John Wiley & Sons, Ltd.

Development and application of the SSD approach in scientific case studies for Ecological Risk Assessment

0
Species Sensitivity Distributions (SSDs) are used in Ecological Risk Assessment (ERA) for extrapolation of the results of toxicity tests with single‐species to a toxicity threshold considered protective of ecosystem structure and functioning. The attention to and importance of the SSD approach has increased in scientific and regulatory communities since the 1990s. It triggered discussions and critics on the concept of the approach as well as its technical aspects (e.g., distribution type, number of toxicity endpoints). However, various questions remain unanswered, especially with regard to, e.g., different endpoints, statistical methods and protectiveness of threshold levels. In the present literature review (covering the period 2002‐2013), we therefore explore case studies, where the SSD approach was applied and investigate how endpoint types, species choice and data availability affect SSDs. We also investigate which statistical methods may be used to construct reliable SSDs and whether or not HC5s from a generic SSD can be protective for a specific local community. It was shown that estimated protective concentrations were determined by taxonomic groups rather than the statistical method used to construct the distribution. Based on comparisons between semi‐field and lab‐based SSDs, the output from lab‐SSD was protective of semi‐field communities in majority of studies. This article is protected by copyright. All rights reserved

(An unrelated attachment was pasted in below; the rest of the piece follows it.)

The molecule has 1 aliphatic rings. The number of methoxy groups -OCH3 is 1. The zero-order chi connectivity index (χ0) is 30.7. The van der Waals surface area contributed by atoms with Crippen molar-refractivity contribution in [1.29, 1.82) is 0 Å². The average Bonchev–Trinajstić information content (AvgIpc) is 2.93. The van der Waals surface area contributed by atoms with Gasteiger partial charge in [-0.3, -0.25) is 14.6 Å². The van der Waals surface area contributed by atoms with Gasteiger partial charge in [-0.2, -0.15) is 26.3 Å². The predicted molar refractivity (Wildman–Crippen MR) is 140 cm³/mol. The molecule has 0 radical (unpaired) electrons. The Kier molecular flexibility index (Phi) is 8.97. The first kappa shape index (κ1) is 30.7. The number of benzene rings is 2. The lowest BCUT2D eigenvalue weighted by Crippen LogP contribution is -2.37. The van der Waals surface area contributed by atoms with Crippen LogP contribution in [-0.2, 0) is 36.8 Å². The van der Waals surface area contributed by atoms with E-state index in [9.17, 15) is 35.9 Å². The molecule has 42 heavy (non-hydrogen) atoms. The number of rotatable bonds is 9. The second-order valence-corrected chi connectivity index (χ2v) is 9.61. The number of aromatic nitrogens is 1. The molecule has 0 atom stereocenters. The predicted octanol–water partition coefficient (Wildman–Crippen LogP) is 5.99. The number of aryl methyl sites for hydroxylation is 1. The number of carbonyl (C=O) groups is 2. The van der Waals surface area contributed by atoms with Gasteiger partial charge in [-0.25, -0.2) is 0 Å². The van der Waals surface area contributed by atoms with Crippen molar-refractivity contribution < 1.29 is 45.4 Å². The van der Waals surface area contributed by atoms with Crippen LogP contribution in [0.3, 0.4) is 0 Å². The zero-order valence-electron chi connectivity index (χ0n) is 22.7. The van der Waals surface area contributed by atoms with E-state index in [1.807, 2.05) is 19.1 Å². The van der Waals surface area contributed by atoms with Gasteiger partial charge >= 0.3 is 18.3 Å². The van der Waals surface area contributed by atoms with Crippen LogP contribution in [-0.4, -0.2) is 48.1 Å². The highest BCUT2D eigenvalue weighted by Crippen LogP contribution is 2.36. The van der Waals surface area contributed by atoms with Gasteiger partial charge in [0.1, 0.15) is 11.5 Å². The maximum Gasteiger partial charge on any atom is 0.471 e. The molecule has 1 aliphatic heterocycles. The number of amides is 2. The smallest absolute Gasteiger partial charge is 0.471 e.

Customer comments

No comments were found for Development and application of the SSD approach in scientific case studies for Ecological Risk Assessment. Be the first to comment!